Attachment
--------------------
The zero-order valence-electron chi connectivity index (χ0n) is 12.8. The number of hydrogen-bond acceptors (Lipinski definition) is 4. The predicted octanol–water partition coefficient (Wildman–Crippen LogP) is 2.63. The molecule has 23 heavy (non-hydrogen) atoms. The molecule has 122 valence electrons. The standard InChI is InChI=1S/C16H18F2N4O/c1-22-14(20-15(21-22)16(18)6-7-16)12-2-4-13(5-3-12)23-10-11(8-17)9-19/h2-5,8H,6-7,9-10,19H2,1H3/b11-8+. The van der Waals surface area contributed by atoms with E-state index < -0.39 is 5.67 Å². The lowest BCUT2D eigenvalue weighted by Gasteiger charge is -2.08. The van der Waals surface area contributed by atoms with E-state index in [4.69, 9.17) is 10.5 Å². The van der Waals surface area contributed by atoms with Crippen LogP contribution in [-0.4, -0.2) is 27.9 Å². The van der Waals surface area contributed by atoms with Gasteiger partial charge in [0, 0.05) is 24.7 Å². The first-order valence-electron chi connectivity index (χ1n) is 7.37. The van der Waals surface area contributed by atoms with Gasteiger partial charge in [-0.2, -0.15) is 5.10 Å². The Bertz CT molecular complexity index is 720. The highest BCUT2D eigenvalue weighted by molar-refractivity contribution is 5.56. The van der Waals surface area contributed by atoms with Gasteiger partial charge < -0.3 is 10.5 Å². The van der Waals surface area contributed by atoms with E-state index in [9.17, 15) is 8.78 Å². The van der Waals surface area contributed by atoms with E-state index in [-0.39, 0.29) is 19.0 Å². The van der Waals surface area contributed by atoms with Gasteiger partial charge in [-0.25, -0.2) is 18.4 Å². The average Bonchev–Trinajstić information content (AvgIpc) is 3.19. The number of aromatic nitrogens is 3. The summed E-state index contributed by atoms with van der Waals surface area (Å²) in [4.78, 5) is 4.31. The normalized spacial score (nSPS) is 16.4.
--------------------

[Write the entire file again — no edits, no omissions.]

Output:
The zero-order valence-electron chi connectivity index (χ0n) is 12.8. The number of hydrogen-bond acceptors (Lipinski definition) is 4. The predicted octanol–water partition coefficient (Wildman–Crippen LogP) is 2.63. The molecule has 23 heavy (non-hydrogen) atoms. The molecule has 122 valence electrons. The standard InChI is InChI=1S/C16H18F2N4O/c1-22-14(20-15(21-22)16(18)6-7-16)12-2-4-13(5-3-12)23-10-11(8-17)9-19/h2-5,8H,6-7,9-10,19H2,1H3/b11-8+. The van der Waals surface area contributed by atoms with E-state index < -0.39 is 5.67 Å². The lowest BCUT2D eigenvalue weighted by Gasteiger charge is -2.08. The van der Waals surface area contributed by atoms with E-state index in [4.69, 9.17) is 10.5 Å². The van der Waals surface area contributed by atoms with Crippen LogP contribution in [-0.4, -0.2) is 27.9 Å². The van der Waals surface area contributed by atoms with Gasteiger partial charge in [0, 0.05) is 24.7 Å². The first-order valence-electron chi connectivity index (χ1n) is 7.37. The van der Waals surface area contributed by atoms with Gasteiger partial charge in [-0.2, -0.15) is 5.10 Å². The Bertz CT molecular complexity index is 720. The highest BCUT2D eigenvalue weighted by molar-refractivity contribution is 5.56. The van der Waals surface area contributed by atoms with Gasteiger partial charge < -0.3 is 10.5 Å². The van der Waals surface area contributed by atoms with E-state index in [9.17, 15) is 8.78 Å². The van der Waals surface area contributed by atoms with E-state index in [-0.39, 0.29) is 19.0 Å². The van der Waals surface area contributed by atoms with Gasteiger partial charge in [-0.25, -0.2) is 18.4 Å². The average Bonchev–Trinajstić information content (AvgIpc) is 3.19. The number of aromatic nitrogens is 3. The summed E-state index contributed by atoms with van der Waals surface area (Å²) in [4.78, 5) is 4.31. The normalized spacial score (nSPS) is 16.4.